In November, Nechie Fischman, a former Orthodox Jewish woman, seized an opportunity offered by New York’s recently expired Adult Survivors Act (ASA) to expose alleged abuse by Dr. Robert Goodman, a Brooklyn doctor. Fischman, alongside three others, filed a lawsuit, accusing the doctor of sexual assault during routine examinations.
The ASA allowed survivors of sexual abuse, even from New York’s tight-knit Hasidic communities, to file civil claims during a one-year window, irrespective of when the abuse occurred. The law empowered survivors to speak out collectively, leading to dozens of lawsuits within the Orthodox community.
However, breaking the silence in such conservative communities is daunting. Asher Lovy, director of ZA’AKAH, an organization raising awareness about sexual abuse in the Orthodox community, highlighted the reluctance due to community leaders discouraging survivors from reporting assaults.
One plaintiff, a ‘Jane Doe,’ fears ostracism if her identity is revealed. In the Orthodox community, being an unmarried woman subjected to any form of sexual contact is stigmatized, hindering marriage prospects. The lawsuit aims not only to hold Dr. Goodman accountable but also challenges the community’s attitude towards survivors.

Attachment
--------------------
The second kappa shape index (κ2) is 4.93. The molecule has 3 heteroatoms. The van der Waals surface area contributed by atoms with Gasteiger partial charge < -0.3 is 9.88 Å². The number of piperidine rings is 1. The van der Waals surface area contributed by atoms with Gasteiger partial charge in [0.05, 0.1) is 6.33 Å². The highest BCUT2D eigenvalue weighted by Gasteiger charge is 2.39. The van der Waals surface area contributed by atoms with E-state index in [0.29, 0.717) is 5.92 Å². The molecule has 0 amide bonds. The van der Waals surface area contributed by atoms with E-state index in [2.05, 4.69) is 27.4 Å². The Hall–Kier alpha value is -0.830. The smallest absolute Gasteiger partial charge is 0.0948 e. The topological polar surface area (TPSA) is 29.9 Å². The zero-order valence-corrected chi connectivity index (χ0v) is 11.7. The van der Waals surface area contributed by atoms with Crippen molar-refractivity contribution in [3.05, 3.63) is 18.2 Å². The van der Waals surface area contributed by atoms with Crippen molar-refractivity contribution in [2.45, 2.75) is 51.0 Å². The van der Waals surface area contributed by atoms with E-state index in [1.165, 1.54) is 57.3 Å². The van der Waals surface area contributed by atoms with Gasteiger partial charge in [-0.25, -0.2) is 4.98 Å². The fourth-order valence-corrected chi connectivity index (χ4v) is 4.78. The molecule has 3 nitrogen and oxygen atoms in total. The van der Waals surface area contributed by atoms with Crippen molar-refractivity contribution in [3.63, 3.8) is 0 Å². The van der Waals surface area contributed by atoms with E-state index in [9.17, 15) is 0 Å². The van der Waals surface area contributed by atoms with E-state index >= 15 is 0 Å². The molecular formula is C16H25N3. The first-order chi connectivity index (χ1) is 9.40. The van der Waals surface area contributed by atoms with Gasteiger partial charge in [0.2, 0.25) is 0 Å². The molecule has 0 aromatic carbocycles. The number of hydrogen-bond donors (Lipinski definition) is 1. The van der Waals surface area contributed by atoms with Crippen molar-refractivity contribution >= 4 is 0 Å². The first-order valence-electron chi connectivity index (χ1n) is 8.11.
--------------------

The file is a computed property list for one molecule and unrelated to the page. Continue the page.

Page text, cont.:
The complaint details shared experiences among the women: routine visits turning into instances of alleged groping by the doctor. Jane Doe, who saw Dr. Goodman in 2016, remains traumatized and avoids the area where his office is located.
Nechie Fischman, a patient from 2012, described inappropriate behavior escalating over time. Dr. Goodman allegedly made unwarranted comments about her body, hugged her excessively, and groped her breasts during examinations. Fischman, like others, felt trapped, blaming herself for feeling uncomfortable.
The lawsuit provided a platform for these survivors to share their experiences and discover they weren’t alone. Fischman, now residing in Florida, hopes for accountability for assailants and an end to the threats of ostracization faced by victims within Orthodox communities.
As these survivors speak out, challenging taboos surrounding abuse, they seek not only justice for themselves but also a transformative shift in how Orthodox communities handle allegations of sexual violence. The ASA has acted as a catalyst, allowing these women to reclaim their voices and demand change.
Re-reported from the article originally published in The msn.com